My Abbey Road: Simon Gibson #AbbeyRoad90

2nd October 2021

My Abbey Road…with Simon Gibson


Simon has 30 years of experience at Abbey Road, mastering both stereo and 5.1 surround projects that span from rock and pop to symphonic orchestral soundtracks.

In his #MyAbbeyRoad contribution, we hear his favourite memory of working on the back catalogue of the famous soprano, Maria Callas, and one of his most stand-out recordings of Messiaen’s Turangalila Symphony, recorded in Studio One.

 

Simon's Abbey Road

As someone who has had the privilege of working here for over 30 years, I feel the most important thing about Abbey Road is the way that everyone is aiming for the same thing – to produce music of the highest quality, both artistically and technically. Whether in the studios or in the mastering rooms, we all strive for perfection. Part of this is down to the history of the studios and, in the archive restoration work that I have done over the years, I have learned from the work of earlier engineers while remastering their recordings for the present day.

When I listen to the old, analogue tapes, I gain experience in what makes a great-sounding recording and I learn how to spot when things can be fixed with our modern technology that had to be left in the original.

We are a collaborative team here; I often end up mastering a project which has been recorded and mixed in-house by a colleague and this helps with the continuity of tradition within Abbey Road.
 
 

Simon's Favourite Memory?

We remastered the entire back catalogue of the famous soprano, Maria Callas, and, as part of the promotion for the box set’s release, I did an interview with one of the original recording engineers from the 1950s, Bob Gooch. Bob came into Abbey Road and we talked about his memories of working with Callas. He also brought in his old photo album which contained many session photographs of artists and producers which was fascinating.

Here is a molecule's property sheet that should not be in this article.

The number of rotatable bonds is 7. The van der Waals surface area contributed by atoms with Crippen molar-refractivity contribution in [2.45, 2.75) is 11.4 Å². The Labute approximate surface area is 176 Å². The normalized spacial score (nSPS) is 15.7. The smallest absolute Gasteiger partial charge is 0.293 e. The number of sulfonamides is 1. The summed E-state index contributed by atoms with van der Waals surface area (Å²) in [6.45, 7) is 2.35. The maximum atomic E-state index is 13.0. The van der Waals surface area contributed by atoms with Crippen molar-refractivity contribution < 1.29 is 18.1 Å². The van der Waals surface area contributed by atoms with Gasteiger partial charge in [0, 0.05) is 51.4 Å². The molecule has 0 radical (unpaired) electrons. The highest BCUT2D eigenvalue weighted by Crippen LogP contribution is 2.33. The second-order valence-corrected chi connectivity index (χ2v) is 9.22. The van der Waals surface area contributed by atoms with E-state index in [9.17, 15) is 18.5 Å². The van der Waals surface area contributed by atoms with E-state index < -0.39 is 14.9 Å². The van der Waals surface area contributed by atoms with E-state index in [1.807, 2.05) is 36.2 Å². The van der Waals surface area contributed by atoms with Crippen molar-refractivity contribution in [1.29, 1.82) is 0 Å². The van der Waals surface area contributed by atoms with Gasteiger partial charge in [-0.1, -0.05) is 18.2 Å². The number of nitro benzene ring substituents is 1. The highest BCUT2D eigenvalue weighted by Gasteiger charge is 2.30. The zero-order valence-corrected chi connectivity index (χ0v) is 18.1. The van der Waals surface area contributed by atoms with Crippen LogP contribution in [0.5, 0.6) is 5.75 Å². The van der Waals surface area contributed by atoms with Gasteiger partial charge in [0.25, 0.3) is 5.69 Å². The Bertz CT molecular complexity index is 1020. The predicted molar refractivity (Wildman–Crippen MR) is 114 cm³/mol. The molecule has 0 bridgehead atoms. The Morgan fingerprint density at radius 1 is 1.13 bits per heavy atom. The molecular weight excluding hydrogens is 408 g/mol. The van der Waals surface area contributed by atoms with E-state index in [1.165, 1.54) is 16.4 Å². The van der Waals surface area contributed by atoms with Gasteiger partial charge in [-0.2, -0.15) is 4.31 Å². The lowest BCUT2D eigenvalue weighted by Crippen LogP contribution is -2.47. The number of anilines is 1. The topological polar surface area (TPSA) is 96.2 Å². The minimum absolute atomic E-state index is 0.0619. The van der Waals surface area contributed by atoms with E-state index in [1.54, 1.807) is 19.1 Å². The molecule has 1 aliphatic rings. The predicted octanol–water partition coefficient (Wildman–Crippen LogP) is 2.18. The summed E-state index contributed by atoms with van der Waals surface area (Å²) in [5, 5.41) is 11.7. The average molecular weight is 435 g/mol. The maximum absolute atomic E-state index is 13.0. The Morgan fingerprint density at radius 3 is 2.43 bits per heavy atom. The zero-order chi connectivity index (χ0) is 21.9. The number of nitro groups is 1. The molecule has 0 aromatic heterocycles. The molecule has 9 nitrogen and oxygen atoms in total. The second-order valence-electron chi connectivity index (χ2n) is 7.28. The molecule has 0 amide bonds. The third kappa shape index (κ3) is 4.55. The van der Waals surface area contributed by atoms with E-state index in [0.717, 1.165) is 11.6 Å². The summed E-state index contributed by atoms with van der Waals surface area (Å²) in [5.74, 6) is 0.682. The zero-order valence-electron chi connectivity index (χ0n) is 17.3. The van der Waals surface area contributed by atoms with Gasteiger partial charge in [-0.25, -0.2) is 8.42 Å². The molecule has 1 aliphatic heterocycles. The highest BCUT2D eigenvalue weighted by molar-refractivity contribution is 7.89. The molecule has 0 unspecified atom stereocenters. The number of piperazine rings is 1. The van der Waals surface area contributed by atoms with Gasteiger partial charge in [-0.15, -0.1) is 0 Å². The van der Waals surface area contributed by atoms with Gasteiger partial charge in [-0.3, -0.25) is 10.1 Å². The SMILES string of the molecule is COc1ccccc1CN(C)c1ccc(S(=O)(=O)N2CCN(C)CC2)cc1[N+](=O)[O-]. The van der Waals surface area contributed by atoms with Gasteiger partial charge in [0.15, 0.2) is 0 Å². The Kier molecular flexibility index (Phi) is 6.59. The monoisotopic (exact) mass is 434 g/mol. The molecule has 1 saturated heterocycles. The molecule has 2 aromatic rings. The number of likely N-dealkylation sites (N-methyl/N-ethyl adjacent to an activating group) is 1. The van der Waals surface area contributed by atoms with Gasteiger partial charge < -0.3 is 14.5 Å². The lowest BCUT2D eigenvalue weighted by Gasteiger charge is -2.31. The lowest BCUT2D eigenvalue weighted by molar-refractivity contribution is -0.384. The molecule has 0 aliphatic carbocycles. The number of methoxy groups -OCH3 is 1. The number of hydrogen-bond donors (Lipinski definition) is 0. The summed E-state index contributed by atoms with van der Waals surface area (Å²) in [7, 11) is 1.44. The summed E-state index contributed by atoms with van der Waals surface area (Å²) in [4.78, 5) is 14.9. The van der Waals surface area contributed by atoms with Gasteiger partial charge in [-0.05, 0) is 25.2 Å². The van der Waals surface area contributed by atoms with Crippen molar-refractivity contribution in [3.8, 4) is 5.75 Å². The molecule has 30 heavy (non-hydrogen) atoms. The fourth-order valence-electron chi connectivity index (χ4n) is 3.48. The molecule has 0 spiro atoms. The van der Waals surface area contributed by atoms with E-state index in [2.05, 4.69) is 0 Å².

One of the opera recordings we discussed was Rossini’s The Barber of Seville, recorded by Bob in 1957 in Kingsway Hall. What was particularly interesting about this opera was that it was the first opera that EMI had recorded in stereo. I was able to play some of the new remaster to Bob and his response was wonderful – with tears in his eyes, he asked if that was really the recording that he had made. Yes, I said, it’s all your doing! That, for me, is the essence of what we do – using music to move people’s emotions.
 
 

Simon's Favourite Recording?

There are several albums and artists that I have come to appreciate more while working on remastering projects over the years. For example, Vera Lynn and Bruce Forsyth, both of whom made some fabulous records in the 1960s. On the classical side, one of the stand-out recordings for me is Messiaen’s Turangalila Symphony, recorded by engineer Chris Parker in Studio One in 1977 and performed by Andre Previn and the London Symphony Orchestra. I remastered this from the original 8-track, 1-inch analogue tapes a few years ago and got to know it very well – a classic of 20th Century music, brilliantly played and recorded.
 
 
 

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